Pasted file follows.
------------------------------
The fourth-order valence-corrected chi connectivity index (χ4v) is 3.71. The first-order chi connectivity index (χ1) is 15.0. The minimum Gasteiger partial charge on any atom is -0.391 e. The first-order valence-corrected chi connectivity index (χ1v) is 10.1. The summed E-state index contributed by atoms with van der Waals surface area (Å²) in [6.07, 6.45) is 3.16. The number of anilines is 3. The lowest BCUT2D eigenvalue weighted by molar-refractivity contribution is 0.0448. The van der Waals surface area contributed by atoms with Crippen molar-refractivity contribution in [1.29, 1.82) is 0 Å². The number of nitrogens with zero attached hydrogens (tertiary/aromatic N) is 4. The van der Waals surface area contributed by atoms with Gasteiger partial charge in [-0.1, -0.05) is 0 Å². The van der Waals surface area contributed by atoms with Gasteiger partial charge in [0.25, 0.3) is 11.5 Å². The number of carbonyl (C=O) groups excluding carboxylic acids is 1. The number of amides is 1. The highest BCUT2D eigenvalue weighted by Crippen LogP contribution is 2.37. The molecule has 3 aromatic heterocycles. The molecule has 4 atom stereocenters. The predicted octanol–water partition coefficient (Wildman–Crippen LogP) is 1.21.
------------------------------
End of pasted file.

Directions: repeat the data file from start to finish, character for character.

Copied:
The fourth-order valence-corrected chi connectivity index (χ4v) is 3.71. The first-order chi connectivity index (χ1) is 15.0. The minimum Gasteiger partial charge on any atom is -0.391 e. The first-order valence-corrected chi connectivity index (χ1v) is 10.1. The summed E-state index contributed by atoms with van der Waals surface area (Å²) in [6.07, 6.45) is 3.16. The number of anilines is 3. The lowest BCUT2D eigenvalue weighted by molar-refractivity contribution is 0.0448. The van der Waals surface area contributed by atoms with Crippen molar-refractivity contribution in [1.29, 1.82) is 0 Å². The number of nitrogens with zero attached hydrogens (tertiary/aromatic N) is 4. The van der Waals surface area contributed by atoms with Gasteiger partial charge in [-0.1, -0.05) is 0 Å². The van der Waals surface area contributed by atoms with Gasteiger partial charge in [0.25, 0.3) is 11.5 Å². The number of carbonyl (C=O) groups excluding carboxylic acids is 1. The number of amides is 1. The highest BCUT2D eigenvalue weighted by Crippen LogP contribution is 2.37. The molecule has 3 aromatic heterocycles. The molecule has 4 atom stereocenters. The predicted octanol–water partition coefficient (Wildman–Crippen LogP) is 1.21.